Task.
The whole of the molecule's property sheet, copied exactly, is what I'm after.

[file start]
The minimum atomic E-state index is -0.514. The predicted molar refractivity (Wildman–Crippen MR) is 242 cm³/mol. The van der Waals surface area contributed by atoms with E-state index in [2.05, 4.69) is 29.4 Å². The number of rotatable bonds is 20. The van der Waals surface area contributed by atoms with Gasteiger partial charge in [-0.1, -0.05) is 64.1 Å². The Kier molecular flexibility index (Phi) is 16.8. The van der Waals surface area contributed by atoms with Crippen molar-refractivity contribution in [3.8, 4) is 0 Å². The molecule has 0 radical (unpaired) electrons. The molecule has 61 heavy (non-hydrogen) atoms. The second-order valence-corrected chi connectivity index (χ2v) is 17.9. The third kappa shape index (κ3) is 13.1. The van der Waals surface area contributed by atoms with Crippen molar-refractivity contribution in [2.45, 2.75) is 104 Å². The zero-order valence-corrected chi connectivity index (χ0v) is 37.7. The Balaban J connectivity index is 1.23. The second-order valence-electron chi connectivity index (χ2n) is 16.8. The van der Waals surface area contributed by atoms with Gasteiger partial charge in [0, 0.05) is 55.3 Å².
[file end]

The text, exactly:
The minimum atomic E-state index is -0.514. The predicted molar refractivity (Wildman–Crippen MR) is 242 cm³/mol. The van der Waals surface area contributed by atoms with E-state index in [2.05, 4.69) is 29.4 Å². The number of rotatable bonds is 20. The van der Waals surface area contributed by atoms with Gasteiger partial charge in [-0.1, -0.05) is 64.1 Å². The Kier molecular flexibility index (Phi) is 16.8. The van der Waals surface area contributed by atoms with Crippen molar-refractivity contribution in [3.8, 4) is 0 Å². The molecule has 0 radical (unpaired) electrons. The molecule has 61 heavy (non-hydrogen) atoms. The second-order valence-corrected chi connectivity index (χ2v) is 17.9. The third kappa shape index (κ3) is 13.1. The van der Waals surface area contributed by atoms with Crippen molar-refractivity contribution in [2.45, 2.75) is 104 Å². The zero-order valence-corrected chi connectivity index (χ0v) is 37.7. The Balaban J connectivity index is 1.23. The second-order valence-electron chi connectivity index (χ2n) is 16.8. The van der Waals surface area contributed by atoms with Gasteiger partial charge in [0, 0.05) is 55.3 Å².